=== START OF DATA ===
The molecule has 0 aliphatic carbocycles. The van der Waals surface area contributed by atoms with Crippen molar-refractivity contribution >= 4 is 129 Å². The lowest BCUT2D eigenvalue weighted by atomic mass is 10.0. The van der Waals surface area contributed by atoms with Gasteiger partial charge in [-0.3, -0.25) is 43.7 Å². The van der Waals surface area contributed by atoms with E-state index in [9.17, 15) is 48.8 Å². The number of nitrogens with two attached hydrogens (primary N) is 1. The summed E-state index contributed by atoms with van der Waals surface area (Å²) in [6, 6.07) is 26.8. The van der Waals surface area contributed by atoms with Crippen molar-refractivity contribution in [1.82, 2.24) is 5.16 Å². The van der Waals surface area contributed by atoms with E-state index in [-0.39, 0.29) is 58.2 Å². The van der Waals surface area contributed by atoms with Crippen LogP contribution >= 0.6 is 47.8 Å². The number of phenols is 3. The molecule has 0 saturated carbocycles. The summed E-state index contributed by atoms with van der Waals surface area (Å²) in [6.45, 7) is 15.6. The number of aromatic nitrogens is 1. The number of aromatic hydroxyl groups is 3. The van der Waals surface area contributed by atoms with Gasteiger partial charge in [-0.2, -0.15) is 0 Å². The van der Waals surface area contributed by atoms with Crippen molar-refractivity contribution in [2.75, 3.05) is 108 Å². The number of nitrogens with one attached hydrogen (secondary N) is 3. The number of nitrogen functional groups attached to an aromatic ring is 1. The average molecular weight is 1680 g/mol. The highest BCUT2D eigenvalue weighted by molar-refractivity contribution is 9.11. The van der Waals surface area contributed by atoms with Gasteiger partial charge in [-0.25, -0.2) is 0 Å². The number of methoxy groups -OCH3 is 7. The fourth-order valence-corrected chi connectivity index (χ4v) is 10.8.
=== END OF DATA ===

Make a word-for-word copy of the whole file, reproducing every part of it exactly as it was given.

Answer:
The molecule has 0 aliphatic carbocycles. The van der Waals surface area contributed by atoms with Crippen molar-refractivity contribution >= 4 is 129 Å². The lowest BCUT2D eigenvalue weighted by atomic mass is 10.0. The van der Waals surface area contributed by atoms with Gasteiger partial charge in [-0.3, -0.25) is 43.7 Å². The van der Waals surface area contributed by atoms with E-state index in [9.17, 15) is 48.8 Å². The number of nitrogens with two attached hydrogens (primary N) is 1. The summed E-state index contributed by atoms with van der Waals surface area (Å²) in [6, 6.07) is 26.8. The van der Waals surface area contributed by atoms with Crippen molar-refractivity contribution in [1.82, 2.24) is 5.16 Å². The van der Waals surface area contributed by atoms with E-state index in [-0.39, 0.29) is 58.2 Å². The van der Waals surface area contributed by atoms with Crippen LogP contribution >= 0.6 is 47.8 Å². The number of phenols is 3. The molecule has 0 saturated carbocycles. The summed E-state index contributed by atoms with van der Waals surface area (Å²) in [6.45, 7) is 15.6. The number of aromatic nitrogens is 1. The number of aromatic hydroxyl groups is 3. The van der Waals surface area contributed by atoms with Gasteiger partial charge in [-0.2, -0.15) is 0 Å². The van der Waals surface area contributed by atoms with Crippen molar-refractivity contribution in [2.75, 3.05) is 108 Å². The number of nitrogens with one attached hydrogen (secondary N) is 3. The number of nitrogen functional groups attached to an aromatic ring is 1. The average molecular weight is 1680 g/mol. The highest BCUT2D eigenvalue weighted by molar-refractivity contribution is 9.11. The van der Waals surface area contributed by atoms with Gasteiger partial charge in [-0.25, -0.2) is 0 Å². The number of methoxy groups -OCH3 is 7. The fourth-order valence-corrected chi connectivity index (χ4v) is 10.8.